Turbomiser chillers from Klima-Therm cut energy use for National Library of Scotland

Published:  03 January, 2013

Klima-Therm, Turbomiser chiller, air conditioning
Installed to replace R22 chillers, these Turbomiser chillers at the National Library of Scotland are already showing substantial energy savings.

Energy use at the National Library of Scotlandís main site in Edinburgh fell by 11.4% during the summer following the installation of Turbomiser chillers from Klima-Therm to replace aging R22 chillers. The previous chiller plant was not monitored for energy consumption, but sub-metering has now been installed throughout. Greater savings are expected during the cooler winter period as the result of the use of free cooling and improved efficient of Turbomiser chillers at part-load.

The library sought the help of the Carbon Trust to develop a carbon-management plan. An important element was to harness the efficiency of the variable-speed Turbomiser chiller to deliver low-cost, low-carbon cooling for its archives and reading rooms as part of a major plant-replacement programme.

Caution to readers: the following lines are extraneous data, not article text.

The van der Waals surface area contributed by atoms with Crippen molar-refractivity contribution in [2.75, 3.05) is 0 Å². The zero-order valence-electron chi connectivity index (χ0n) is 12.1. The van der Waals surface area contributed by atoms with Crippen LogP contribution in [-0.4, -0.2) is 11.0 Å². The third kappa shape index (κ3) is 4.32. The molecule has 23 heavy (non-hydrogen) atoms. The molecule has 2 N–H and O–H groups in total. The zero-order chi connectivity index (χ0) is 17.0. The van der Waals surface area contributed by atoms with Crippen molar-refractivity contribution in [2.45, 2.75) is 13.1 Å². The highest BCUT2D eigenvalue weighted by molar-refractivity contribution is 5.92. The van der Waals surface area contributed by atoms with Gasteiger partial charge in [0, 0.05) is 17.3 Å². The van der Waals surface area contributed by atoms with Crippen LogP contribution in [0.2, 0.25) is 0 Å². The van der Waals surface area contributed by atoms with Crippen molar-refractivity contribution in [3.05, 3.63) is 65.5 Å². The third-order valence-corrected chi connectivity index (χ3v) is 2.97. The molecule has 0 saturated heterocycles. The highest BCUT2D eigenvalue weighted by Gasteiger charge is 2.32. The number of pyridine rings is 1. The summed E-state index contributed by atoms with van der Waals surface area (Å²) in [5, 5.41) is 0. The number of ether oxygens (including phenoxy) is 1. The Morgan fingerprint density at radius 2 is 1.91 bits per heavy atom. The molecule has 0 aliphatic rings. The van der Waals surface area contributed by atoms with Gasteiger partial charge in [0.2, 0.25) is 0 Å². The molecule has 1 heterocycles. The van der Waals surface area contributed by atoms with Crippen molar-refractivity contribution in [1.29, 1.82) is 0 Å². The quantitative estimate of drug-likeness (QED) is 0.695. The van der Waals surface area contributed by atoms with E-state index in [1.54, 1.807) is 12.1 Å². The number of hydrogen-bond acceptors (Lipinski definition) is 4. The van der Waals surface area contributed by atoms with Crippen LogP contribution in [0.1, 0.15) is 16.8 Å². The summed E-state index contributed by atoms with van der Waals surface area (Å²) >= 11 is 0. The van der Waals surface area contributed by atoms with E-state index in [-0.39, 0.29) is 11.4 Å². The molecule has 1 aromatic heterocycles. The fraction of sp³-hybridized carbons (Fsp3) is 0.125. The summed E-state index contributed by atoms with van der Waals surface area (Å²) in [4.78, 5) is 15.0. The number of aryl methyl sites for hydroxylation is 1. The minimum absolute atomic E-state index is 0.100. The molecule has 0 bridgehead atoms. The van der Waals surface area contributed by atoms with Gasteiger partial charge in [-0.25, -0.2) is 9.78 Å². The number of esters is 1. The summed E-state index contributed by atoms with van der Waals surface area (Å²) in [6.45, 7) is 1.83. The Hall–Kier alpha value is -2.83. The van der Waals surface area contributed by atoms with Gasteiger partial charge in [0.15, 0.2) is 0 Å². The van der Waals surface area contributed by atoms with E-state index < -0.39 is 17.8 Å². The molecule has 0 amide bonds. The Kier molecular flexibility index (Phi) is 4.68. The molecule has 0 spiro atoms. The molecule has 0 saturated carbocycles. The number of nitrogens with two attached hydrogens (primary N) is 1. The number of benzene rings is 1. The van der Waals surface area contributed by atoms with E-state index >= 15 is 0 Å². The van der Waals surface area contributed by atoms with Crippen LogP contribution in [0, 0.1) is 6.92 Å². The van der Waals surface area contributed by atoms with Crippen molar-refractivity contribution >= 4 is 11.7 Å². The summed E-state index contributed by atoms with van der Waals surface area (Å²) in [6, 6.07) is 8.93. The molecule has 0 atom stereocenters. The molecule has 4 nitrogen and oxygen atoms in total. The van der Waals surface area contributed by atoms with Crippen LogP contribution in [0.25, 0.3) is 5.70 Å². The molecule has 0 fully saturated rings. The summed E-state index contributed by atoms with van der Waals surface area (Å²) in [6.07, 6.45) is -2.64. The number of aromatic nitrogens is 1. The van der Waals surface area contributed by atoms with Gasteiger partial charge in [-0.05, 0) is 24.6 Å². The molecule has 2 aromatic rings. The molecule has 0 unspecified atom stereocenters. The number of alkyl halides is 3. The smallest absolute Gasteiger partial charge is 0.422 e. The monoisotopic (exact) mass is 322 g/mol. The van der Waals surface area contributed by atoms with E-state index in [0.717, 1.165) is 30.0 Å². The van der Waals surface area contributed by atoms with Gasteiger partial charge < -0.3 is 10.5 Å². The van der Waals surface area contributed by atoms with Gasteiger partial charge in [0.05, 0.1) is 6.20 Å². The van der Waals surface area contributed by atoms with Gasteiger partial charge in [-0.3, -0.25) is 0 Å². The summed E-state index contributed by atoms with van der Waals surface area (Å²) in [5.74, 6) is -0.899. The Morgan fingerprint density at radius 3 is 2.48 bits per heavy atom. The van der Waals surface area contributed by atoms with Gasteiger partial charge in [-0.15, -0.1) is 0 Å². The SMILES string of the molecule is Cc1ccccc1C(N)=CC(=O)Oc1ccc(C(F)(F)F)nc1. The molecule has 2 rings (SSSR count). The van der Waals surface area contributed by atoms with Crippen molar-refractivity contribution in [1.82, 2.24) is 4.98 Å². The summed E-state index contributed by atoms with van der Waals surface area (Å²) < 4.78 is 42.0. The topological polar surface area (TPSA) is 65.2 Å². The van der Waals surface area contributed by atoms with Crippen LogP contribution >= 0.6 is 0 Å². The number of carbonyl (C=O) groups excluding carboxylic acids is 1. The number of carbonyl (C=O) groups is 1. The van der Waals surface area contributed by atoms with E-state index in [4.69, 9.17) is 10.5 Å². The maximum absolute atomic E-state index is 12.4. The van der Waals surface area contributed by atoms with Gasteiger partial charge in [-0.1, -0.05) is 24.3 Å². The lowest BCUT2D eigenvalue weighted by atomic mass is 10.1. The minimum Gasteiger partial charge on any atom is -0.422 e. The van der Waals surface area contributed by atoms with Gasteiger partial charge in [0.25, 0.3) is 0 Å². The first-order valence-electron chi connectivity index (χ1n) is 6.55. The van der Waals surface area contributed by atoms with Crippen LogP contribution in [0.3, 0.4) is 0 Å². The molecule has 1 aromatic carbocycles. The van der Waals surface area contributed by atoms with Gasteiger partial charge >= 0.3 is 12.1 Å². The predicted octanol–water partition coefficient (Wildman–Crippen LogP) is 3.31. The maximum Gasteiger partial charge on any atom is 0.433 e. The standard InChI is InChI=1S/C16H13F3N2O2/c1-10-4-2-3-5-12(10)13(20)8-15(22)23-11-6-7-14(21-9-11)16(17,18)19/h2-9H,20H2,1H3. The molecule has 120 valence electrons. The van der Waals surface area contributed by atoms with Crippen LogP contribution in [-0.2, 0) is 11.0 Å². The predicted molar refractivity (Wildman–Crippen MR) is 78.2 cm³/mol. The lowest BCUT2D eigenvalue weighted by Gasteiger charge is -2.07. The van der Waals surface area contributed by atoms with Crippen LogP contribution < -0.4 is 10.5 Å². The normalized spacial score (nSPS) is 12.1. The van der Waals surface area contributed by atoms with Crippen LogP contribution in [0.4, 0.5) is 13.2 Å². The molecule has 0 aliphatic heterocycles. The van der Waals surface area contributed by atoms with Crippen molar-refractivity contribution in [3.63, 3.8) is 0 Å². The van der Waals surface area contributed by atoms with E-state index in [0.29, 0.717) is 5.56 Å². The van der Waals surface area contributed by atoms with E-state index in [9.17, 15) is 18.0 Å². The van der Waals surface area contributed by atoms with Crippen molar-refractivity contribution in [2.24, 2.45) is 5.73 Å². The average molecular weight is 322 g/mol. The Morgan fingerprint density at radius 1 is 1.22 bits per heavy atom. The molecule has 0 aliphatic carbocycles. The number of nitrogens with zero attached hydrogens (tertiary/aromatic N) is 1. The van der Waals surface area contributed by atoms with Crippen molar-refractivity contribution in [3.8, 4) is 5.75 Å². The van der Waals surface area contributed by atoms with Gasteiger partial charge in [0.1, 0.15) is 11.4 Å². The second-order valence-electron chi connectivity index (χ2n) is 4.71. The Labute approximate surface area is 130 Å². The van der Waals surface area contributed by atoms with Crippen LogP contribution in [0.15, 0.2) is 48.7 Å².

Jack Plumb, estates manager at NLS, says, ĎI had the opportunity to visit a Turbomiser installation at a local hospital while attending a conference in Ottawa. I was extremely impressed by its performance.í

He also saw Turbomiser in action at the National Archives in Kew, with documented energy savings and low servicing and maintenance costs.

The chosen solution was based on a free-cooling approach that had been successfully used at another site of the National Library of Scotland to achieve significant energy savings.

The new installation has two water-cooled 300 kW chillers using R134a. They are linked to a free-cooling system to provide chilled water to air-handling units. The free-cooling circuit harnesses the air-blast cooler and the condenser circuit, routed through the heat exchanger to provide chilled water to the low-loss header.

A BMS calculates the demand for chilled water and the current status of the various chilled-water batteries in the AHUs.

The chillers were delivered in sections and assembled in the basement plant room.

Looking to the future, there is the possibility of replacing R134a (GWP 1300) with HFO 1234ze (GWP 6) ó future proofing against changes in legislation.

Following the success of this project, the NLS team plans to install Turbomiser chillers at its Causeway site in Edinburgh when the existing chillers have come to the end of their working life.

For more information on this story, click here: Jan 2013, 120

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